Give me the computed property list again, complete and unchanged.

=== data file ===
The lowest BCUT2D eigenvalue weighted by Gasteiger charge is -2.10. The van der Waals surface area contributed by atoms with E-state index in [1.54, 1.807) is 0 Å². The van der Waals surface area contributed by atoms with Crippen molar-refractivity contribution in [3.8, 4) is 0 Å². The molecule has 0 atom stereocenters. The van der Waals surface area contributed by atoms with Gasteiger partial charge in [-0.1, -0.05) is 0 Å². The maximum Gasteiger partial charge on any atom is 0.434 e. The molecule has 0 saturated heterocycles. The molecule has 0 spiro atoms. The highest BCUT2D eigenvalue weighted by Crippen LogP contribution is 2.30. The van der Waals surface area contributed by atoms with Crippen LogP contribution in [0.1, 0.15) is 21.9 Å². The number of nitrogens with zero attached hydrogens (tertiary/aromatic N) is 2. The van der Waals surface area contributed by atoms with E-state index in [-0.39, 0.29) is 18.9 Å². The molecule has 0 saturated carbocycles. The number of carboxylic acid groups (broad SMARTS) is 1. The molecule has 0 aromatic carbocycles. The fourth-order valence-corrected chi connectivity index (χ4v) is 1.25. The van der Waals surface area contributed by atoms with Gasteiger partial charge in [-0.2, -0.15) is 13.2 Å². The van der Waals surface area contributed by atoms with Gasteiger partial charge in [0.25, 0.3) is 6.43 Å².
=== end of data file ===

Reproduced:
The lowest BCUT2D eigenvalue weighted by Gasteiger charge is -2.10. The van der Waals surface area contributed by atoms with E-state index in [1.54, 1.807) is 0 Å². The van der Waals surface area contributed by atoms with Crippen molar-refractivity contribution in [3.8, 4) is 0 Å². The molecule has 0 atom stereocenters. The van der Waals surface area contributed by atoms with Gasteiger partial charge in [-0.1, -0.05) is 0 Å². The maximum Gasteiger partial charge on any atom is 0.434 e. The molecule has 0 saturated heterocycles. The molecule has 0 spiro atoms. The highest BCUT2D eigenvalue weighted by Crippen LogP contribution is 2.30. The van der Waals surface area contributed by atoms with Crippen LogP contribution in [0.1, 0.15) is 21.9 Å². The number of nitrogens with zero attached hydrogens (tertiary/aromatic N) is 2. The van der Waals surface area contributed by atoms with E-state index in [-0.39, 0.29) is 18.9 Å². The molecule has 0 saturated carbocycles. The number of carboxylic acid groups (broad SMARTS) is 1. The molecule has 0 aromatic carbocycles. The fourth-order valence-corrected chi connectivity index (χ4v) is 1.25. The van der Waals surface area contributed by atoms with Gasteiger partial charge in [-0.2, -0.15) is 13.2 Å². The van der Waals surface area contributed by atoms with Gasteiger partial charge in [0.25, 0.3) is 6.43 Å².